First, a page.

Mississippi has highest vaccination rate
Published 7:00 am Saturday, February 7, 2015
Last month, the Mississippi State Department of Health announced that the state has the highest rate of vaccination coverage for kindergarten students nationwide.
This rate is in accordance with a recent Morbidity and Mortality Weekly Report published by the Centers for Disease Control and Prevention, a health department release states.
According to the release, there were 45,719 kindergarten students enrolled in public and private classrooms in the state during the 2013-2014 school year. Of that number, 99.7 percent had vaccination coverage.
The vaccinations protect children from measles, mumps and rubella; diphtheria, tetanus, pertussis (DTap) and vancella. The state requires five different vaccinations prior to first grade, the release states.
Dr. J. Abraham Rodriguez is a pediatrician at Highland Pediatrics and said that vaccinations are one of the safest things parents can do for their children.
“Generations before suffered from chicken pox, shingles, meningitis, measles and pneumonia,” Rodriguez said. “Now, there are preventative measures in place to inhibit the spread of infectious diseases.”
There is even a vaccine for cervical cancer, Rodriguez said, and one common cause of that cancer is HPV. Boys and girls are vaccinated at 11-years-old, he said.
In an average year, Rodriguez performs more than 1,000 vaccinations.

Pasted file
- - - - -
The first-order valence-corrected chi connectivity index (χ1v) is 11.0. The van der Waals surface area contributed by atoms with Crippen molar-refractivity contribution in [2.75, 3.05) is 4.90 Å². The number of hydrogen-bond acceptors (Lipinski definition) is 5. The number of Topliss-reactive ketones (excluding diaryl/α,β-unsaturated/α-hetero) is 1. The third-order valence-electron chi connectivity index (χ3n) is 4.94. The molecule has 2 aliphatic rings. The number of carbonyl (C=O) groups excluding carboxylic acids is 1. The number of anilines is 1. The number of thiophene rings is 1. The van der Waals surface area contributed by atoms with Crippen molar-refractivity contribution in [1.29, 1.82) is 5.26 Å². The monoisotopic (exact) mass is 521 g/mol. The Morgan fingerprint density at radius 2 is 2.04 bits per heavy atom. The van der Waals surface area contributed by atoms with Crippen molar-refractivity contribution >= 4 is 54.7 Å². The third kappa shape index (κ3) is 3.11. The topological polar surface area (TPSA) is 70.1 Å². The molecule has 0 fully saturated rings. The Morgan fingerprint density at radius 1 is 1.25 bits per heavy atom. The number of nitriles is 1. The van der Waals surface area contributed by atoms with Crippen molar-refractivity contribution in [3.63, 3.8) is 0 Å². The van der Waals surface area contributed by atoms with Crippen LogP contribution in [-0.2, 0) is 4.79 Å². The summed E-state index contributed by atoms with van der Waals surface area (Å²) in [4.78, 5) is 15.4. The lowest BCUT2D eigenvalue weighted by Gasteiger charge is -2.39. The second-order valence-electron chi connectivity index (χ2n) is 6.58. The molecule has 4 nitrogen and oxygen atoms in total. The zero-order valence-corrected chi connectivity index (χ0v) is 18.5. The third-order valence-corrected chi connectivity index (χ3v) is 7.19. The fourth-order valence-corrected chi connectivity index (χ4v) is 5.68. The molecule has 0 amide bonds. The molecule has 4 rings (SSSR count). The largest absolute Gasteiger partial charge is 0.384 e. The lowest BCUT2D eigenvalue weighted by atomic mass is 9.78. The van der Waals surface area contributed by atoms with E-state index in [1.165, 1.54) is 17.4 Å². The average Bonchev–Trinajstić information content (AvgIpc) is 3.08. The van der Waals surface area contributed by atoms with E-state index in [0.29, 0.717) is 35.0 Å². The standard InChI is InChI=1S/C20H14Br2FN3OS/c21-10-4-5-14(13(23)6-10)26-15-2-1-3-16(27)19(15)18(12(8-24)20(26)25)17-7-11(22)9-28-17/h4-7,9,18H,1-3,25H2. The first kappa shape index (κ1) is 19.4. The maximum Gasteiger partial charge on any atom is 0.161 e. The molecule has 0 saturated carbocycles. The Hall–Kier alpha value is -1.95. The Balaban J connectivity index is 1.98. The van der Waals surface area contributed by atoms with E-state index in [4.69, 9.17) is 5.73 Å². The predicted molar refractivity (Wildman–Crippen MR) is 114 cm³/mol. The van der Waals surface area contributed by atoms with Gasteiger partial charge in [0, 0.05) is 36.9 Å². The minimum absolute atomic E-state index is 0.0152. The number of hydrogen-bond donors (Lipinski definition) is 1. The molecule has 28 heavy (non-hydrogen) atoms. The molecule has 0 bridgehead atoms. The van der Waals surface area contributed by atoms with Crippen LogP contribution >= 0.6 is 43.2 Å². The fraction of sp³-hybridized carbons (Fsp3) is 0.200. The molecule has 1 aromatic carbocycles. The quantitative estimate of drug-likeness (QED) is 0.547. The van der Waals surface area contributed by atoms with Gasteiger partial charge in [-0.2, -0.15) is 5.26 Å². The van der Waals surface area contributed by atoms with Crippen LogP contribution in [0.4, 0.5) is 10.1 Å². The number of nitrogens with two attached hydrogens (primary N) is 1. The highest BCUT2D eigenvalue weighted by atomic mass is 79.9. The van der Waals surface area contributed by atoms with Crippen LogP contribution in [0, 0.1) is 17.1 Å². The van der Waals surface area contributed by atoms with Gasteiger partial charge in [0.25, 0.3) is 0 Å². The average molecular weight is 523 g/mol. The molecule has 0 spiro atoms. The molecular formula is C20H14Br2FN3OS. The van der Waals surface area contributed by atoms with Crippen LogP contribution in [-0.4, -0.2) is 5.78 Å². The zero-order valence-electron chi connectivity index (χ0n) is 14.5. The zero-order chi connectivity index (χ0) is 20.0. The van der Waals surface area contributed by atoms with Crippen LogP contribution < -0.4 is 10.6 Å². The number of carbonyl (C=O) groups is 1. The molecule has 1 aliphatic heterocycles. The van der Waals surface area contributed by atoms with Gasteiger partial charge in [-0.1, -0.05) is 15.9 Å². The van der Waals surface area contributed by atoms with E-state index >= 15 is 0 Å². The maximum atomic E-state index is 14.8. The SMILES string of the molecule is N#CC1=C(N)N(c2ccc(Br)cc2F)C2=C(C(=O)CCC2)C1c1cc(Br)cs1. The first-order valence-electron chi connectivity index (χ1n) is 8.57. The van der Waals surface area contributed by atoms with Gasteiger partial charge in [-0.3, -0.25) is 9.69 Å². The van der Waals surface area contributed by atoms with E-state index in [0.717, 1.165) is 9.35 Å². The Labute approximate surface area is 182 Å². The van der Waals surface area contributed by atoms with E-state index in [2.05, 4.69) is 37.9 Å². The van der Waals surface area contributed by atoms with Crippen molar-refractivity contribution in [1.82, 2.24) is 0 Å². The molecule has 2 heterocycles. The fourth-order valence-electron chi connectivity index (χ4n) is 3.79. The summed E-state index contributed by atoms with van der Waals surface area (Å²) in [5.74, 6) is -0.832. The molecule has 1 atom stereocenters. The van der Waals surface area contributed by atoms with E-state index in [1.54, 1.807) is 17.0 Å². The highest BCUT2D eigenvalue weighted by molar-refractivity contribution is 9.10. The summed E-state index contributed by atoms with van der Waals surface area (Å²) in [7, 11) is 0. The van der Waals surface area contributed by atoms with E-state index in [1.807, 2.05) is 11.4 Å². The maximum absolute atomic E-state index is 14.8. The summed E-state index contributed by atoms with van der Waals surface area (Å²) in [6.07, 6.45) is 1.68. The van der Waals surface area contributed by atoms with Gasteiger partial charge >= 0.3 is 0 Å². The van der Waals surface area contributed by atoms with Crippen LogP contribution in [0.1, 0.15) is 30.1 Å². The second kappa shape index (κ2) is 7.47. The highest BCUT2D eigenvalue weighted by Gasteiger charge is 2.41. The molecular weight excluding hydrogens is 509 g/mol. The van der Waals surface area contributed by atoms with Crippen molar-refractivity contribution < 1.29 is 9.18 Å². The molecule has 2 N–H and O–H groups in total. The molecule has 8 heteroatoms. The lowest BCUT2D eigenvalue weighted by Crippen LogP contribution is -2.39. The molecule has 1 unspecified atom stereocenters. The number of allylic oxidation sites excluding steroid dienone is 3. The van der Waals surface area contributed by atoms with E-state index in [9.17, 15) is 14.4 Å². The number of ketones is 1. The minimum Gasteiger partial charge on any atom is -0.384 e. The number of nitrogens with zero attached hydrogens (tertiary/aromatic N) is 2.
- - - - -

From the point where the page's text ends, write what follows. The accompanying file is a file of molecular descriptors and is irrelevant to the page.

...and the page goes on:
“It’s an extremely good idea and they are safe,” Rodriguez said. “This is the age of the Internet and parents are reading a large amount of misinformation.”
Rodriguez said that two of the most common side effects of vaccinations can be pain at the injection site and a mild fever.
“Vaccinations have changed the world,” Rodriguez said. “We don’t see nearly as many sick patients as we did 20 years ago.”
Rodriguez suggests parents who are reluctant to vaccinate their children share their concerns with their child’s physician.
“Get the right facts and learn what the true side effects are,” Rodriguez said.
MSDH State Health officer Dr. Mary Currier said in a release that she is proud of the state’s vaccination rate.
“Vaccines not only protect the children who are vaccinated, but also protect those around them, who may be too young to be fully immunized or those with weakened immune systems,” Dr. Currier said in the release. “Mississippi children continue to die unnecessarily from vaccine-preventable diseases. Two children died from whooping cough in 2008 and 2012, which is preventable through vaccination.”
According to the release, immunizations are estimated to prevent more than 300 million illnesses, 21 million hospitalizations and 732,000 deaths for children born in the United States between 1994 and 2013.